I don’t know what ever happened with that. I went on to work for a series of local contractors framing big custom houses for a few years, then I got my California Contractor’s License and ran a small business for twenty one years. I never got to go back up to the Ranch. Brian Gallaway built an addition on his Mom’s art studio in the ‘90s. Howard and Marthine lived in their dream house for another twenty five years.


Howard had a ‘54 Williys that he bought new. After driving it up and down the mountain and hauling materials during all the years they were building, it was retired to the Ranch. Howard had rebuilt the engine and transfer cases. He had a spare battery system and upgraded the electrical from six to twelve volts. It didn't look like much, but mechanically it was a work horse. Howard got up every morning early, threw his chainsaw in the bed and went off around the property cleaning up dead trees, branches and hauling it back to his monster wood pile. Brian now has the Williys up on his vineyard in Sonoma.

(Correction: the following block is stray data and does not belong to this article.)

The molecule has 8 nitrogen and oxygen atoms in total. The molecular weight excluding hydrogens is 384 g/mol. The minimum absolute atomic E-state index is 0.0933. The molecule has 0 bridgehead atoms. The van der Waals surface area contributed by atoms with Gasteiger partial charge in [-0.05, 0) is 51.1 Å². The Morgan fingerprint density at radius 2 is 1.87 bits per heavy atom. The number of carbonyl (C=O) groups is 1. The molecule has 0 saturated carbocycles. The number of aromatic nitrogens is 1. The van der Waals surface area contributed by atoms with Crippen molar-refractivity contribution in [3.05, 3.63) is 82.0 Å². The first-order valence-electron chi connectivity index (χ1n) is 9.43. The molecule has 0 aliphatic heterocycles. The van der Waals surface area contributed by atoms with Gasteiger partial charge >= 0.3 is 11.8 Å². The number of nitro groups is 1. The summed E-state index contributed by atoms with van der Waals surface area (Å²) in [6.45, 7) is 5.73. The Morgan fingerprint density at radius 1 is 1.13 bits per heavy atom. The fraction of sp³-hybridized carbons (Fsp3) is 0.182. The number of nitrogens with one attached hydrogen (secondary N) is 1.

The property had ben logged in the past and tan oaks, madrone and other what Howard called “weed trees” sprang up. These non natives grew in the spots where the big redwoods had been logged and let light in. His mission was to pull these weeds, so that the redwood forest could regenerate itself and maybe one day be the magical place it once was. Still, it was a pretty magnificent place they lived.